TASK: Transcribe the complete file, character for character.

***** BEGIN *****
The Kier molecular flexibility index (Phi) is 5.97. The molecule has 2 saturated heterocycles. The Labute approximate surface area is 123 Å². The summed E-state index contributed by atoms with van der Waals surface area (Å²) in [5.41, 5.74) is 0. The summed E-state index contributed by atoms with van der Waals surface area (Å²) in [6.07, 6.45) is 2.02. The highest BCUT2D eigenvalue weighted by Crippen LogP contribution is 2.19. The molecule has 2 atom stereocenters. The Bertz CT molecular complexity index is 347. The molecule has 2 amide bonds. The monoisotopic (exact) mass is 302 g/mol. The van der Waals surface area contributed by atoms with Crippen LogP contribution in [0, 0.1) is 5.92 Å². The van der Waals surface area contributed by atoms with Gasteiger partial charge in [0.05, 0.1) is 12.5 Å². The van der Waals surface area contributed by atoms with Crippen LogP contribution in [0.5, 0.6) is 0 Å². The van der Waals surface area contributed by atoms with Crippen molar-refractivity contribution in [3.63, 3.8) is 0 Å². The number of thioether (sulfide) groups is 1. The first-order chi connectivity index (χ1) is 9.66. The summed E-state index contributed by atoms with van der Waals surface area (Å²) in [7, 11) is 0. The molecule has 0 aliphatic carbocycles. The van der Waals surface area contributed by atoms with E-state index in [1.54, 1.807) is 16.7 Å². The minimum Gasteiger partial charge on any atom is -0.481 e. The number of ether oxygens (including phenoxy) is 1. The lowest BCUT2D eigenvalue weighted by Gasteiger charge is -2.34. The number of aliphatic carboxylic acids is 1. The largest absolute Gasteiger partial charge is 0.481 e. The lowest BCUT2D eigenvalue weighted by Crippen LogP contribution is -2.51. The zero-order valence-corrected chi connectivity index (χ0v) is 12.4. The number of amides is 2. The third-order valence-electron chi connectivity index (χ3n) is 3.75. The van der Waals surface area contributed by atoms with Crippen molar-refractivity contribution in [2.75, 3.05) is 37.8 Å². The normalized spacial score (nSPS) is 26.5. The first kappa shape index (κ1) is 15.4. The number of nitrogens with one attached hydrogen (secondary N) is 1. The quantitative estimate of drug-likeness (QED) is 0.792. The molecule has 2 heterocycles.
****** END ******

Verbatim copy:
The Kier molecular flexibility index (Phi) is 5.97. The molecule has 2 saturated heterocycles. The Labute approximate surface area is 123 Å². The summed E-state index contributed by atoms with van der Waals surface area (Å²) in [5.41, 5.74) is 0. The summed E-state index contributed by atoms with van der Waals surface area (Å²) in [6.07, 6.45) is 2.02. The highest BCUT2D eigenvalue weighted by Crippen LogP contribution is 2.19. The molecule has 2 atom stereocenters. The Bertz CT molecular complexity index is 347. The molecule has 2 amide bonds. The monoisotopic (exact) mass is 302 g/mol. The van der Waals surface area contributed by atoms with Crippen LogP contribution in [0, 0.1) is 5.92 Å². The van der Waals surface area contributed by atoms with Gasteiger partial charge in [0.05, 0.1) is 12.5 Å². The van der Waals surface area contributed by atoms with Crippen LogP contribution in [0.5, 0.6) is 0 Å². The van der Waals surface area contributed by atoms with Crippen molar-refractivity contribution in [3.63, 3.8) is 0 Å². The number of thioether (sulfide) groups is 1. The first-order chi connectivity index (χ1) is 9.66. The summed E-state index contributed by atoms with van der Waals surface area (Å²) in [7, 11) is 0. The molecule has 0 aliphatic carbocycles. The van der Waals surface area contributed by atoms with E-state index in [1.54, 1.807) is 16.7 Å². The minimum Gasteiger partial charge on any atom is -0.481 e. The number of ether oxygens (including phenoxy) is 1. The lowest BCUT2D eigenvalue weighted by Gasteiger charge is -2.34. The number of aliphatic carboxylic acids is 1. The largest absolute Gasteiger partial charge is 0.481 e. The lowest BCUT2D eigenvalue weighted by Crippen LogP contribution is -2.51. The zero-order valence-corrected chi connectivity index (χ0v) is 12.4. The number of amides is 2. The third-order valence-electron chi connectivity index (χ3n) is 3.75. The van der Waals surface area contributed by atoms with Crippen molar-refractivity contribution in [2.75, 3.05) is 37.8 Å². The normalized spacial score (nSPS) is 26.5. The first kappa shape index (κ1) is 15.4. The number of nitrogens with one attached hydrogen (secondary N) is 1. The quantitative estimate of drug-likeness (QED) is 0.792. The molecule has 2 heterocycles.